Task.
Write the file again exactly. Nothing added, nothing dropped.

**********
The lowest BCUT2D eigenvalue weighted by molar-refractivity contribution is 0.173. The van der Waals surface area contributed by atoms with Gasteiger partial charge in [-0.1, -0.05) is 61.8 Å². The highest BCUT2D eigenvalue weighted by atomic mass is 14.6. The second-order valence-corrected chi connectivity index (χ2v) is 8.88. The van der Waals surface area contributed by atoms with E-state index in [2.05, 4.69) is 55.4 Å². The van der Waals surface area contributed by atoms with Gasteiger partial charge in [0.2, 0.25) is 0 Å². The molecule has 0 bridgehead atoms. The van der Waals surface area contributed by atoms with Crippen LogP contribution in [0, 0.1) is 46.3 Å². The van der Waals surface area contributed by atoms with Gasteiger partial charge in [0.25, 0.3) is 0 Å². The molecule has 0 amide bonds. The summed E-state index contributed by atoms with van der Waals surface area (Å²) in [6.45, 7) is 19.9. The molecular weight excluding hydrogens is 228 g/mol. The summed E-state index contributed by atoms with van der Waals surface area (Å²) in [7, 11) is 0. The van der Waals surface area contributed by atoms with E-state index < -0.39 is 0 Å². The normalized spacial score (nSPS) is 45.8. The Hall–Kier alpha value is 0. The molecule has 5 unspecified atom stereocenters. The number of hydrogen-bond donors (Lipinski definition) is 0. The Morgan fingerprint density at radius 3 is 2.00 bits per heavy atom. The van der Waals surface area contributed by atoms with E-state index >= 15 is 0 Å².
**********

The lowest BCUT2D eigenvalue weighted by molar-refractivity contribution is 0.173. The van der Waals surface area contributed by atoms with Gasteiger partial charge in [-0.1, -0.05) is 61.8 Å². The highest BCUT2D eigenvalue weighted by atomic mass is 14.6. The second-order valence-corrected chi connectivity index (χ2v) is 8.88. The van der Waals surface area contributed by atoms with E-state index in [2.05, 4.69) is 55.4 Å². The van der Waals surface area contributed by atoms with Gasteiger partial charge in [0.2, 0.25) is 0 Å². The molecule has 0 bridgehead atoms. The van der Waals surface area contributed by atoms with Crippen LogP contribution in [0, 0.1) is 46.3 Å². The van der Waals surface area contributed by atoms with Gasteiger partial charge in [0.25, 0.3) is 0 Å². The molecule has 0 amide bonds. The summed E-state index contributed by atoms with van der Waals surface area (Å²) in [6.45, 7) is 19.9. The molecular weight excluding hydrogens is 228 g/mol. The summed E-state index contributed by atoms with van der Waals surface area (Å²) in [7, 11) is 0. The van der Waals surface area contributed by atoms with E-state index < -0.39 is 0 Å². The normalized spacial score (nSPS) is 45.8. The Hall–Kier alpha value is 0. The molecule has 5 unspecified atom stereocenters. The number of hydrogen-bond donors (Lipinski definition) is 0. The Morgan fingerprint density at radius 3 is 2.00 bits per heavy atom. The van der Waals surface area contributed by atoms with E-state index >= 15 is 0 Å².